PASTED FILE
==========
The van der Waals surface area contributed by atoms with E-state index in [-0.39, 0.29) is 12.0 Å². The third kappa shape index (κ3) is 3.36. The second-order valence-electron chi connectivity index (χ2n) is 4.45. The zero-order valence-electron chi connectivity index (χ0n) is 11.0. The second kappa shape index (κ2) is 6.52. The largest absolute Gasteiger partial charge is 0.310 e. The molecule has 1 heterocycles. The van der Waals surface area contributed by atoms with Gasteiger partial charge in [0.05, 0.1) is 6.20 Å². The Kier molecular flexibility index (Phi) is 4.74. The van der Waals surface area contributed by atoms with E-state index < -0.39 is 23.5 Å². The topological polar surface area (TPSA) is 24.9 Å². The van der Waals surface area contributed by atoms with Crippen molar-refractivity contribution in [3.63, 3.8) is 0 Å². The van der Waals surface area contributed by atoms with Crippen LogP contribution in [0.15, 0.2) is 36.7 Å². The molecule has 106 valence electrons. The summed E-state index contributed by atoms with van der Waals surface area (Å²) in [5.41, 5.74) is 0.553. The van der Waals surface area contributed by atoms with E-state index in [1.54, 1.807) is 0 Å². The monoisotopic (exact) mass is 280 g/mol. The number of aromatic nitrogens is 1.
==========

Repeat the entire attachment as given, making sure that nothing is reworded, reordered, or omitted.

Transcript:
The van der Waals surface area contributed by atoms with E-state index in [-0.39, 0.29) is 12.0 Å². The third kappa shape index (κ3) is 3.36. The second-order valence-electron chi connectivity index (χ2n) is 4.45. The zero-order valence-electron chi connectivity index (χ0n) is 11.0. The second kappa shape index (κ2) is 6.52. The largest absolute Gasteiger partial charge is 0.310 e. The molecule has 1 heterocycles. The van der Waals surface area contributed by atoms with Gasteiger partial charge in [0.05, 0.1) is 6.20 Å². The Kier molecular flexibility index (Phi) is 4.74. The van der Waals surface area contributed by atoms with E-state index < -0.39 is 23.5 Å². The topological polar surface area (TPSA) is 24.9 Å². The van der Waals surface area contributed by atoms with Crippen molar-refractivity contribution in [3.63, 3.8) is 0 Å². The van der Waals surface area contributed by atoms with Crippen LogP contribution in [0.15, 0.2) is 36.7 Å². The molecule has 106 valence electrons. The summed E-state index contributed by atoms with van der Waals surface area (Å²) in [5.41, 5.74) is 0.553. The van der Waals surface area contributed by atoms with E-state index in [1.54, 1.807) is 0 Å². The monoisotopic (exact) mass is 280 g/mol. The number of aromatic nitrogens is 1.